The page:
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Ever since I got an iPad, I have been searching for just the right tote bag for it. I looked at tons of pre-made bags that were either very elaborate and expensive or super simple with no personality. I knew that I wanted something sturdy but simple, fun but functional. I decided my best option to get exactly what I wanted was to make a bag myself. After looking at several sewing patterns for bags, I determined that what I wanted would be simple enough to make without a pattern. I decided on a simple messenger style with a wide comfortable padded strap and an open top that I could quickly and easily slip my iPad into. I wanted a few pockets inside for accessories and bit of extra room for my wireless keyboard and anything else I might need to tote along with me for the day.
To begin, I lay your iPad (or other device) on your fabric to measure what size you want your finished bag to be. I planned to work with the folded edge of the fabric as my bag’s bottom so I laid my iPad on the fabric with the fold with the fold along the bottom. For my bag, I added 2” for seam allowances and extra bag size on each side of the iPad. You can easily adjust the measurements to create a larger or smaller bag to best match your device size and needs.
Cut two pieces of fabric and one piece of fusible fleece or batting to the determined size. Set the fleece or batting piece aside. Apply fusible interfacing to the wrong side of each fabric. I wanted my fabric fairly stiff on my bag so I used a heavy craft weight interfacing.
If you want a pocket inside your bag, cut a piece of fabric the size of the pocket you desire, adding 1” to each side. (My pocket piece measured 12” wide by 9 1/2” tall.) Apply fusible interfacing to the backside of the pocket fabric. Create a 1” fold on each side of the pocket piece, pressing and pinning it to the back side. My finished pocket size was 10” wide by 7 1/2” tall.)
Top stitch along the top edge of the pocket piece 1/8” – 1/4” from the top edge.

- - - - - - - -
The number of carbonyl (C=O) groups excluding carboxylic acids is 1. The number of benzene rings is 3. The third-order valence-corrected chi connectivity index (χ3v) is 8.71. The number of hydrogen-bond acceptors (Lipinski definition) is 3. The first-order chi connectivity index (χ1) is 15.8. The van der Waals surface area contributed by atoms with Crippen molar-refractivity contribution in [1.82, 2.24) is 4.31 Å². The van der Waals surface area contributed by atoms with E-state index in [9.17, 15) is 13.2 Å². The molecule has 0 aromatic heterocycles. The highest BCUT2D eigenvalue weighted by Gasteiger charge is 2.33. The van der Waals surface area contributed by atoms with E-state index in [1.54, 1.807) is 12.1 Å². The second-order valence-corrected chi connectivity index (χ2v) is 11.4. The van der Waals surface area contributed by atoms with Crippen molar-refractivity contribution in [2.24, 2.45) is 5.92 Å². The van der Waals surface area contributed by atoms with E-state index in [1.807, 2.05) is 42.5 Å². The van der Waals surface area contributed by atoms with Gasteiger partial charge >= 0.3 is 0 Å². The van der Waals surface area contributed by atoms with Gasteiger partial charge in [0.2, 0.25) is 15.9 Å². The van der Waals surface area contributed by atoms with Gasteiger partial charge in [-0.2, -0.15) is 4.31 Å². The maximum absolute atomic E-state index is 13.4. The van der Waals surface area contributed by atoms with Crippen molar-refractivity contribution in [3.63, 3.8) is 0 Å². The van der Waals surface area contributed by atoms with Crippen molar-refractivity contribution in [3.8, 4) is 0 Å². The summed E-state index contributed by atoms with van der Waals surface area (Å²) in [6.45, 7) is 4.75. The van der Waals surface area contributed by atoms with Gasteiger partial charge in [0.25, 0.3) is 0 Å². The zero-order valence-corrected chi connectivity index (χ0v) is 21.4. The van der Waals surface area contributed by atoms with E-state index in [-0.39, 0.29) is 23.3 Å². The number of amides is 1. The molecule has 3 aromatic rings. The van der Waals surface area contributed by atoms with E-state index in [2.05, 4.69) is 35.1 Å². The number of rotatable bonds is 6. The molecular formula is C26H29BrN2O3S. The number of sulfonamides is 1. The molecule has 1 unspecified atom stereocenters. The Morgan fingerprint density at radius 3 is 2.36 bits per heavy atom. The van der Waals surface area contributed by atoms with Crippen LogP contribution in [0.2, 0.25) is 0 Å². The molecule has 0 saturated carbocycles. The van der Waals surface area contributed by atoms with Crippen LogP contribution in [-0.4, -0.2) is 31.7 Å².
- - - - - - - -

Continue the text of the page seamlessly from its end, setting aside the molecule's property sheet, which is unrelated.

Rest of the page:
Fold the bag lining in half, laying it on your table so that the fold is at the bottom. Place the pocket piece in the center of the lining, making sure that the sewn top edge of the pocket is at the. Unfold the lining and pin the pocket in place.
Sew the pocket to the lining along the side and bottom edges of the pocket about 1/8” to 1/4” from the edge of the pocket piece.
If you would like to add dividers to the pocket, use a chalk pencil and ruler to mark straight sewing lines from the top of the pocket to the bottom. You can vary the width of the lines to create pockets to meet your needs.
Layer your fabric on your work surface so that your outer bag fabric is facing printed side down on your work table. Place the fleece or batting on top of the wrong side of the outer bag fabric. Place the liner fabric on top of the fleece or batting printed side up.
Pin the three layers together. Sew the pieces together by sewing 1/8” from the edge on all four sides.
Sew folded bias tape over the two short sides of the assembled bag body. These two sides will be the top edges to the bag.
To create straps, determine what width you want your straps to be (mine were 2” wide) and how long you want your straps to be (mine was 64” long). Cut two fabric, two interfacing, and one fleece or batting pieces to match your desired measurements. In my example, I had to piece two cuts of fabric together to create each of the strap pieces. I place the seam of each at the center of my strap pieces. Adhere the interfacing to the strap pieces.
Layer the strap pieces like you did the pieces to the body of the bag. Pin the pieces together and sew 1/8” from the edge on all four sides.
Pin the strap to the body of the bag. The body of the bag fits around the ends of each strap like a letter U. Make sure that the center point on the bag’s body in the fold matches the center of each strap bottom. After pinning, sew the bag and strap together, 1/8” - 1/4” from the edge.
Sew folded bias tape over the remaining raw edges of the assembled bag.
Fabric (fabric shown Sweetwater Home Town collection) yardage varies depending on number of prints used
Therm O Web Heat n Bond Fusible Fleece, 1 yard
Therm O Web Heat n Bond Fusible Interfacing, Craft Extra Firm, 1 yard
Extra Wide Double Fold Bias Tape (2 packages)
Iron and ironing board